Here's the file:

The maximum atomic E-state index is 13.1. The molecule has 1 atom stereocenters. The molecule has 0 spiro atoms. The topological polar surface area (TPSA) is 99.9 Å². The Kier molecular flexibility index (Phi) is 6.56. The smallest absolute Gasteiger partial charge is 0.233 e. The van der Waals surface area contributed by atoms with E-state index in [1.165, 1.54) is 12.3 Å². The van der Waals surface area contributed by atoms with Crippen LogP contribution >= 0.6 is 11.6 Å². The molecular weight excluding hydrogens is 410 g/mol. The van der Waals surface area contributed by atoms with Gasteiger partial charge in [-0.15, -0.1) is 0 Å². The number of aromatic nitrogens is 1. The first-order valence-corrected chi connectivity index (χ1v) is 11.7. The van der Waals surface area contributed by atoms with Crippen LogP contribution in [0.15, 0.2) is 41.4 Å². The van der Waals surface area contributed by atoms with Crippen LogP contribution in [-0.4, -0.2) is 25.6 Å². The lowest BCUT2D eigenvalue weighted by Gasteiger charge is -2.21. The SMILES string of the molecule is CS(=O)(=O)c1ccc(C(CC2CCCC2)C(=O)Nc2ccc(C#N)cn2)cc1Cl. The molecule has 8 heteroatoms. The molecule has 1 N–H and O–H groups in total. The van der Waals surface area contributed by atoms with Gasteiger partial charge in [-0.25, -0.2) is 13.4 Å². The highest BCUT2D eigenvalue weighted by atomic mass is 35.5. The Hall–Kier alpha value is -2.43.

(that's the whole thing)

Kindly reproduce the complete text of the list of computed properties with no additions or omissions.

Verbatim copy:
The maximum atomic E-state index is 13.1. The molecule has 1 atom stereocenters. The molecule has 0 spiro atoms. The topological polar surface area (TPSA) is 99.9 Å². The Kier molecular flexibility index (Phi) is 6.56. The smallest absolute Gasteiger partial charge is 0.233 e. The van der Waals surface area contributed by atoms with E-state index in [1.165, 1.54) is 12.3 Å². The van der Waals surface area contributed by atoms with Crippen LogP contribution >= 0.6 is 11.6 Å². The molecular weight excluding hydrogens is 410 g/mol. The van der Waals surface area contributed by atoms with Gasteiger partial charge in [-0.15, -0.1) is 0 Å². The number of aromatic nitrogens is 1. The first-order valence-corrected chi connectivity index (χ1v) is 11.7. The van der Waals surface area contributed by atoms with Crippen LogP contribution in [0.15, 0.2) is 41.4 Å². The van der Waals surface area contributed by atoms with Crippen LogP contribution in [-0.4, -0.2) is 25.6 Å². The lowest BCUT2D eigenvalue weighted by Gasteiger charge is -2.21. The SMILES string of the molecule is CS(=O)(=O)c1ccc(C(CC2CCCC2)C(=O)Nc2ccc(C#N)cn2)cc1Cl. The molecule has 8 heteroatoms. The molecule has 1 N–H and O–H groups in total. The van der Waals surface area contributed by atoms with Gasteiger partial charge in [-0.25, -0.2) is 13.4 Å². The highest BCUT2D eigenvalue weighted by atomic mass is 35.5. The Hall–Kier alpha value is -2.43.